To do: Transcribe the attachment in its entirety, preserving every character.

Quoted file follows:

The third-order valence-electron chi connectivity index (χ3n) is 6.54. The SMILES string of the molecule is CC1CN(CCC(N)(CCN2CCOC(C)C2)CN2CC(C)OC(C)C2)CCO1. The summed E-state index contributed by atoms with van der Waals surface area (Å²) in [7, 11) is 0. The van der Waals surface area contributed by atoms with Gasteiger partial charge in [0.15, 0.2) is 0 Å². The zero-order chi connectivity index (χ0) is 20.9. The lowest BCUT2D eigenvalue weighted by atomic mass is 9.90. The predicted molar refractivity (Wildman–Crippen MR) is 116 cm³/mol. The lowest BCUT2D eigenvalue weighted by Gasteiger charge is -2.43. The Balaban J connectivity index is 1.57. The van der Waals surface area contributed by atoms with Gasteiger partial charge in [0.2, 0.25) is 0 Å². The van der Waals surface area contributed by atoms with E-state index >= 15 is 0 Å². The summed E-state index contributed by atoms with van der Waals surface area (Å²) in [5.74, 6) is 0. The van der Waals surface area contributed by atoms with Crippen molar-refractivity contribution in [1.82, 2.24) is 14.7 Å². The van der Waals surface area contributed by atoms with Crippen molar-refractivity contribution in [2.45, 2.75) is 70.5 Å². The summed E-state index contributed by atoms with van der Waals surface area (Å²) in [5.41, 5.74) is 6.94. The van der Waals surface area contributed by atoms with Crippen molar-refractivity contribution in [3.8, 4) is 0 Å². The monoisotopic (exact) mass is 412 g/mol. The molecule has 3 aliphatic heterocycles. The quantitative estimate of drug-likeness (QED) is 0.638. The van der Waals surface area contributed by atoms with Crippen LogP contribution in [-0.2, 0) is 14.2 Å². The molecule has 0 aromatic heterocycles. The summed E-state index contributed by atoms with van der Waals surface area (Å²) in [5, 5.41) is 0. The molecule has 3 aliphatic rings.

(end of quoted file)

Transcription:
The third-order valence-electron chi connectivity index (χ3n) is 6.54. The SMILES string of the molecule is CC1CN(CCC(N)(CCN2CCOC(C)C2)CN2CC(C)OC(C)C2)CCO1. The summed E-state index contributed by atoms with van der Waals surface area (Å²) in [7, 11) is 0. The van der Waals surface area contributed by atoms with Gasteiger partial charge in [0.15, 0.2) is 0 Å². The zero-order chi connectivity index (χ0) is 20.9. The lowest BCUT2D eigenvalue weighted by atomic mass is 9.90. The predicted molar refractivity (Wildman–Crippen MR) is 116 cm³/mol. The lowest BCUT2D eigenvalue weighted by Gasteiger charge is -2.43. The Balaban J connectivity index is 1.57. The van der Waals surface area contributed by atoms with Gasteiger partial charge in [0.2, 0.25) is 0 Å². The van der Waals surface area contributed by atoms with E-state index >= 15 is 0 Å². The summed E-state index contributed by atoms with van der Waals surface area (Å²) in [5.74, 6) is 0. The van der Waals surface area contributed by atoms with Crippen molar-refractivity contribution in [1.82, 2.24) is 14.7 Å². The van der Waals surface area contributed by atoms with Crippen molar-refractivity contribution in [2.45, 2.75) is 70.5 Å². The summed E-state index contributed by atoms with van der Waals surface area (Å²) in [5.41, 5.74) is 6.94. The van der Waals surface area contributed by atoms with Crippen molar-refractivity contribution in [3.8, 4) is 0 Å². The monoisotopic (exact) mass is 412 g/mol. The molecule has 3 aliphatic heterocycles. The quantitative estimate of drug-likeness (QED) is 0.638. The van der Waals surface area contributed by atoms with Crippen LogP contribution in [-0.2, 0) is 14.2 Å². The molecule has 0 aromatic heterocycles. The summed E-state index contributed by atoms with van der Waals surface area (Å²) in [5, 5.41) is 0. The molecule has 3 aliphatic rings.